The greater compactness of the device according to the invention, as depicted in FIG. 11, as compared to a comparable device according to the prior art, shown in FIG. 10, may be immediately appreciated by observing the two Figures. For the same pitch Px and gate length, the cell area is markedly reduced in the case of the device according to the present invention as compared to the cell area of a device manufactured according to the prior art.
A quantification of the reduction in the area occupied by each individual EPROM cell that can be made according to the present invention is set out in Table I below; the latter shows the respective dimensions in micrometers, for a device made according to the prior art and for a device made according to the present invention, in the case of integrated devices manufactured on two different integration scales: one for a 4 Mbit device and another for a 16 Mbit device.
TABLE I______________________________________ 4 Mbit 16 Mbit Prior Inven- Prior Inven- Art tion Art tion______________________________________PITCH Px 3 3 2.1 2.1GATE LINE WIDTH g .8 .8 .5 .5GATE-TO-GATE DIST. d 2.6 1.6 2.2 1OVER DRAINGATE-TO-GATE DIST. s 1.8 1.6 2.1 1OVER SOURCECELL AREA (μm)2 9 7.2 4.41 3.15______________________________________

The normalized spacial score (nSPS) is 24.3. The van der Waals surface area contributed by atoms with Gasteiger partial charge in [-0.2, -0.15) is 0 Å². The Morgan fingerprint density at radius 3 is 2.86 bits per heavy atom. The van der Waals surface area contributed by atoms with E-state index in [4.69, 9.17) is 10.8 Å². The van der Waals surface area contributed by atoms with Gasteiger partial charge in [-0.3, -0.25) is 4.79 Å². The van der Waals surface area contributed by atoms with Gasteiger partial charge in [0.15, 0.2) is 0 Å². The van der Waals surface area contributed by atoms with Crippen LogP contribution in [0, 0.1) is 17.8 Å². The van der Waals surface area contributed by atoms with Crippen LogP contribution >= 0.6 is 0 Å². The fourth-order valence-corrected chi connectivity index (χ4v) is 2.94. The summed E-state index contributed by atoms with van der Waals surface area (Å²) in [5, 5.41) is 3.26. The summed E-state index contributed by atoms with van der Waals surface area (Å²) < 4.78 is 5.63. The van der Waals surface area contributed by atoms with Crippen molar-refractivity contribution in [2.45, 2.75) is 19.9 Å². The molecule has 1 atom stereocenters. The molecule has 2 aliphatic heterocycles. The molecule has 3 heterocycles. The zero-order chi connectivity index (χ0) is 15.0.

By eliminating the need to define critical rectangular geometries and by creating metallic source interconnections in a self-aligned way, the gate-to-gate distance over a drain and the gate-to-gate distance over a source can be considerably reduced, thus reducing the cell area, for the same pitch and the same gate length of cells.
|Cited Patent||Filing date||Publication date||Applicant||Title|
|US4849369 *||Aug 20, 1987||Jul 18, 1989||Commissariat A L'energie Atomique||Method of making an EPROM memory cell|
|US5081056 *||Apr 6, 1990||Jan 14, 1992||Sgs-Thomas Microelectronics S.R.L.||Process for fabricating an eprom cell array organized in a tablecloth arrangement|
|US5134083 *||Jan 28, 1991||Jul 28, 1992||Microunity Systems Engineering, Inc.||Method of forming self-aligned contacts in a semiconductor process|
|FR2572836A1 *||Title not available|
|JPS6130063A *||Title not available|